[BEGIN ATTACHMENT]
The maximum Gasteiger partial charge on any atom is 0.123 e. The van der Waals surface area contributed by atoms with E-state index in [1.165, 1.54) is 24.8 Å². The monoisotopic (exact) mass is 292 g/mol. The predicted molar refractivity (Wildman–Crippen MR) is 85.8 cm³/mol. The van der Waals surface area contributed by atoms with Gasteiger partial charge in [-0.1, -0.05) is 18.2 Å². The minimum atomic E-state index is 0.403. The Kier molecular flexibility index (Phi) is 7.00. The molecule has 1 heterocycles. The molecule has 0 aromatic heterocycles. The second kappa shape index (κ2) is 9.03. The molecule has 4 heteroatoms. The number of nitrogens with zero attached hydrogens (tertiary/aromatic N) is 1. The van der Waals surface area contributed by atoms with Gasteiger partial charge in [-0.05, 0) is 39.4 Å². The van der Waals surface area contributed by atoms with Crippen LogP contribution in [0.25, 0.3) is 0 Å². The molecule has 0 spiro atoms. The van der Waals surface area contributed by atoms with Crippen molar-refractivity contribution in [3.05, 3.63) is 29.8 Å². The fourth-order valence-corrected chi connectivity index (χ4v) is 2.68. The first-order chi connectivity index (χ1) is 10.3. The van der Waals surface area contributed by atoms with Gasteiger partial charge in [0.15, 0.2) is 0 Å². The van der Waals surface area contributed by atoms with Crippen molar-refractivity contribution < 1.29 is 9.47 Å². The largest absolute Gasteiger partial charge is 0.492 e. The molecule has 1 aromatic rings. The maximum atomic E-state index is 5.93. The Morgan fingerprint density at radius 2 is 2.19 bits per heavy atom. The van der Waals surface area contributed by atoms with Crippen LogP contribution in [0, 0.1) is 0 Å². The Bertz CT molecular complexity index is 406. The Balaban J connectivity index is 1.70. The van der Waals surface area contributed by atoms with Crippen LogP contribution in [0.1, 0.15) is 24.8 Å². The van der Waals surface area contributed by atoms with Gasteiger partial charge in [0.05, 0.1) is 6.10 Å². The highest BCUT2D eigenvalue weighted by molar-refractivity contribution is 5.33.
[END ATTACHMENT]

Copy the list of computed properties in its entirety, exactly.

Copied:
The maximum Gasteiger partial charge on any atom is 0.123 e. The van der Waals surface area contributed by atoms with E-state index in [1.165, 1.54) is 24.8 Å². The monoisotopic (exact) mass is 292 g/mol. The predicted molar refractivity (Wildman–Crippen MR) is 85.8 cm³/mol. The van der Waals surface area contributed by atoms with Gasteiger partial charge in [-0.1, -0.05) is 18.2 Å². The minimum atomic E-state index is 0.403. The Kier molecular flexibility index (Phi) is 7.00. The molecule has 1 heterocycles. The molecule has 0 aromatic heterocycles. The second kappa shape index (κ2) is 9.03. The molecule has 4 heteroatoms. The number of nitrogens with zero attached hydrogens (tertiary/aromatic N) is 1. The van der Waals surface area contributed by atoms with Gasteiger partial charge in [-0.05, 0) is 39.4 Å². The van der Waals surface area contributed by atoms with Crippen LogP contribution in [0.25, 0.3) is 0 Å². The molecule has 0 spiro atoms. The van der Waals surface area contributed by atoms with Crippen molar-refractivity contribution in [3.05, 3.63) is 29.8 Å². The fourth-order valence-corrected chi connectivity index (χ4v) is 2.68. The first-order chi connectivity index (χ1) is 10.3. The van der Waals surface area contributed by atoms with Gasteiger partial charge in [0.15, 0.2) is 0 Å². The van der Waals surface area contributed by atoms with Crippen molar-refractivity contribution < 1.29 is 9.47 Å². The largest absolute Gasteiger partial charge is 0.492 e. The molecule has 1 aromatic rings. The maximum atomic E-state index is 5.93. The Morgan fingerprint density at radius 2 is 2.19 bits per heavy atom. The van der Waals surface area contributed by atoms with Crippen LogP contribution in [0, 0.1) is 0 Å². The Bertz CT molecular complexity index is 406. The Balaban J connectivity index is 1.70. The van der Waals surface area contributed by atoms with Crippen LogP contribution in [0.1, 0.15) is 24.8 Å². The van der Waals surface area contributed by atoms with Gasteiger partial charge in [0.05, 0.1) is 6.10 Å². The highest BCUT2D eigenvalue weighted by molar-refractivity contribution is 5.33.